Some of these sins fly under the banner of drama. The point is, drama–especially drama in whispers–starts in the heart. These sins are also a sign of God’s abandoning men to their unrighteousness.
And since they did not see fit to acknowledge God, God gave them up to a debased mind to do what ought not to be done. They were filled with all manner of unrighteousness, evil, covetousness, malice. They are full of envy, murder, strife, deceit, maliciousness. They are gossips, slanderers, haters of God, insolent, haughty, boastful, inventors of evil, disobedient to parents, foolish, faithless, heartless, ruthless. (Romans 1:28-31)
It’s no wonder tongues cause such turmoil since “the tongue stains the whole body, setting on fire the entire course of life, and set on fire by hell” (James 3:6). We inflame and sustain fire with our mouths, because our tongues are hellish. It may not be a surprise, but it is no less wrong.
Spirit-filled Christians should not whisper or quarrel. Drama is fleshly. Galatians 5 says that if we walk in the Spirit, we will not gratify the desires of the flesh. We will stop the drama. Those who increase drama, therefore, are those not walking in the Spirit.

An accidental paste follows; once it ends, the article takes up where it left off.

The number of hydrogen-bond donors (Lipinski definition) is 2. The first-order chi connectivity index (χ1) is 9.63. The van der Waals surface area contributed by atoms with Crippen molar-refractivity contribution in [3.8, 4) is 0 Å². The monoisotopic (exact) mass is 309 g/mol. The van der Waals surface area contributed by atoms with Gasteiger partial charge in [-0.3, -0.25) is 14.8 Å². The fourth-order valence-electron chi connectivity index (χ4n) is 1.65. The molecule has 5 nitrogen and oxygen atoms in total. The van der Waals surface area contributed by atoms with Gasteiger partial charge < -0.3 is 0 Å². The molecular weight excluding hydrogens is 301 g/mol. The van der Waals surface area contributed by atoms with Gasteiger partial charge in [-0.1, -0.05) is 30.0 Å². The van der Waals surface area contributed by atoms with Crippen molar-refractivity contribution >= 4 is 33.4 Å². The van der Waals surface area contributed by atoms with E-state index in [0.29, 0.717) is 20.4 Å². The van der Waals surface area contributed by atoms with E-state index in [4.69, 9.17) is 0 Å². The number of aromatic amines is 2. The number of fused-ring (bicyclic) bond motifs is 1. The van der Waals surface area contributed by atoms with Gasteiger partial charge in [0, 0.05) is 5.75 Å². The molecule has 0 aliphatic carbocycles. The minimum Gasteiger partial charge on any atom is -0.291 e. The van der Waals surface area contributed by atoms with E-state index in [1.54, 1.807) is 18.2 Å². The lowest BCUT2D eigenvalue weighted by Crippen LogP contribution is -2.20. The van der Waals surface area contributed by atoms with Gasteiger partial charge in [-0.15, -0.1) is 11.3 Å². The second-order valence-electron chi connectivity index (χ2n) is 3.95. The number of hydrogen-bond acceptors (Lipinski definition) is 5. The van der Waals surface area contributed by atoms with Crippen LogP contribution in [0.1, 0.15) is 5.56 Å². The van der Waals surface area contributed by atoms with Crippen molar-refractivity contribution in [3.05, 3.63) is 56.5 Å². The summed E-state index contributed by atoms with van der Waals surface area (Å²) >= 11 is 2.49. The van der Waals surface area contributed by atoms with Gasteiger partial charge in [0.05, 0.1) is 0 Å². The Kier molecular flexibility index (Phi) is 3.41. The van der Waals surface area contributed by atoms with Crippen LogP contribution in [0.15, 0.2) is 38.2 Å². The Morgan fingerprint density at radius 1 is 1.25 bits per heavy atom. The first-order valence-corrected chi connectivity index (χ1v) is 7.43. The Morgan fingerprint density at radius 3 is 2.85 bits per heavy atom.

This has application for everyone, but young ladies appear especially susceptible to being busybodies, buttinskies, and backbiters.
But refuse to enroll younger widows, for when their passions draw them away from Christ, they desire to marry and so incur condemnation for having abandoned their former faith. Besides that, they learn to be idlers, going about from house to house, and not only idlers, but also gossips and busybodies, saying what they should not. So I would have younger widows marry, bear children, manage their households, and give the adversary no occasion for slander. For some have already strayed after Satan. (1 Timothy 5:11-15)
Apparently because they don’t have enough to do and aren’t looking for responsibility, they go about writing on other’s Facebook walls, text messaging, and getting each other in corners to talk about what Miss So-and-so did. But the devil watches young women. He takes their drama and uses it to slander Christ. Ladies must keep their tongues from wagging after Satan.